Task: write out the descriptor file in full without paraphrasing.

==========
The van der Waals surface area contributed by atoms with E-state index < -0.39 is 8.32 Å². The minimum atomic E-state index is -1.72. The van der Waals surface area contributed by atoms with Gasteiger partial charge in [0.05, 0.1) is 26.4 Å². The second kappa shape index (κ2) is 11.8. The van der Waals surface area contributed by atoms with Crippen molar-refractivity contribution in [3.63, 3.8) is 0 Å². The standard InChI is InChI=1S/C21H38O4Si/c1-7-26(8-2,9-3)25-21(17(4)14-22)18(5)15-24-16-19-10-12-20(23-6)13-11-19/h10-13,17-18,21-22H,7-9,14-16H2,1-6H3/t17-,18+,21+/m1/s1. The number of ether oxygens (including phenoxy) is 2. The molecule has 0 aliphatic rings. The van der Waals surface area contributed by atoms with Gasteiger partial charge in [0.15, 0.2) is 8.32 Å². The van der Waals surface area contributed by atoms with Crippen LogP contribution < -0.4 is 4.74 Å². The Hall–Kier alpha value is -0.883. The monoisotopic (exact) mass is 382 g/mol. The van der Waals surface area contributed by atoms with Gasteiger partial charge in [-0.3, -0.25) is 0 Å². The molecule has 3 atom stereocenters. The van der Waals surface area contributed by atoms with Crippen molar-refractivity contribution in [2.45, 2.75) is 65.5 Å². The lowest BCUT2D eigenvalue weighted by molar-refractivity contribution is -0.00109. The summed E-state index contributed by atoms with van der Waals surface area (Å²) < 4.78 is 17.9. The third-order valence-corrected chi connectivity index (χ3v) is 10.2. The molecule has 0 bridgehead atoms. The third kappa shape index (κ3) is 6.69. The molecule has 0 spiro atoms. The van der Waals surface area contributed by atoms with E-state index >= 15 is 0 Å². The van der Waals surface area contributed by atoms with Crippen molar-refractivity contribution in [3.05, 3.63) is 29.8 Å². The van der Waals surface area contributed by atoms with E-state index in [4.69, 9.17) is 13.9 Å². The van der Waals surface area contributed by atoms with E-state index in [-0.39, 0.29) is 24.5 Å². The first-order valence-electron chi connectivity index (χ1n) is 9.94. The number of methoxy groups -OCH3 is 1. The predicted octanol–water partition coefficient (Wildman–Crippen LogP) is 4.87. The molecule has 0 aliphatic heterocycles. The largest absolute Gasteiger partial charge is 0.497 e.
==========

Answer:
The van der Waals surface area contributed by atoms with E-state index < -0.39 is 8.32 Å². The minimum atomic E-state index is -1.72. The van der Waals surface area contributed by atoms with Gasteiger partial charge in [0.05, 0.1) is 26.4 Å². The second kappa shape index (κ2) is 11.8. The van der Waals surface area contributed by atoms with Crippen molar-refractivity contribution in [3.63, 3.8) is 0 Å². The standard InChI is InChI=1S/C21H38O4Si/c1-7-26(8-2,9-3)25-21(17(4)14-22)18(5)15-24-16-19-10-12-20(23-6)13-11-19/h10-13,17-18,21-22H,7-9,14-16H2,1-6H3/t17-,18+,21+/m1/s1. The number of ether oxygens (including phenoxy) is 2. The molecule has 0 aliphatic rings. The van der Waals surface area contributed by atoms with Gasteiger partial charge in [0.15, 0.2) is 8.32 Å². The van der Waals surface area contributed by atoms with Crippen LogP contribution < -0.4 is 4.74 Å². The Hall–Kier alpha value is -0.883. The monoisotopic (exact) mass is 382 g/mol. The van der Waals surface area contributed by atoms with Gasteiger partial charge in [-0.3, -0.25) is 0 Å². The molecule has 3 atom stereocenters. The van der Waals surface area contributed by atoms with Crippen molar-refractivity contribution in [2.45, 2.75) is 65.5 Å². The lowest BCUT2D eigenvalue weighted by molar-refractivity contribution is -0.00109. The summed E-state index contributed by atoms with van der Waals surface area (Å²) < 4.78 is 17.9. The third-order valence-corrected chi connectivity index (χ3v) is 10.2. The molecule has 0 bridgehead atoms. The third kappa shape index (κ3) is 6.69. The molecule has 0 spiro atoms. The van der Waals surface area contributed by atoms with E-state index >= 15 is 0 Å². The van der Waals surface area contributed by atoms with Crippen molar-refractivity contribution in [3.05, 3.63) is 29.8 Å². The van der Waals surface area contributed by atoms with E-state index in [4.69, 9.17) is 13.9 Å². The van der Waals surface area contributed by atoms with E-state index in [-0.39, 0.29) is 24.5 Å². The first-order valence-electron chi connectivity index (χ1n) is 9.94. The number of methoxy groups -OCH3 is 1. The predicted octanol–water partition coefficient (Wildman–Crippen LogP) is 4.87. The molecule has 0 aliphatic heterocycles. The largest absolute Gasteiger partial charge is 0.497 e.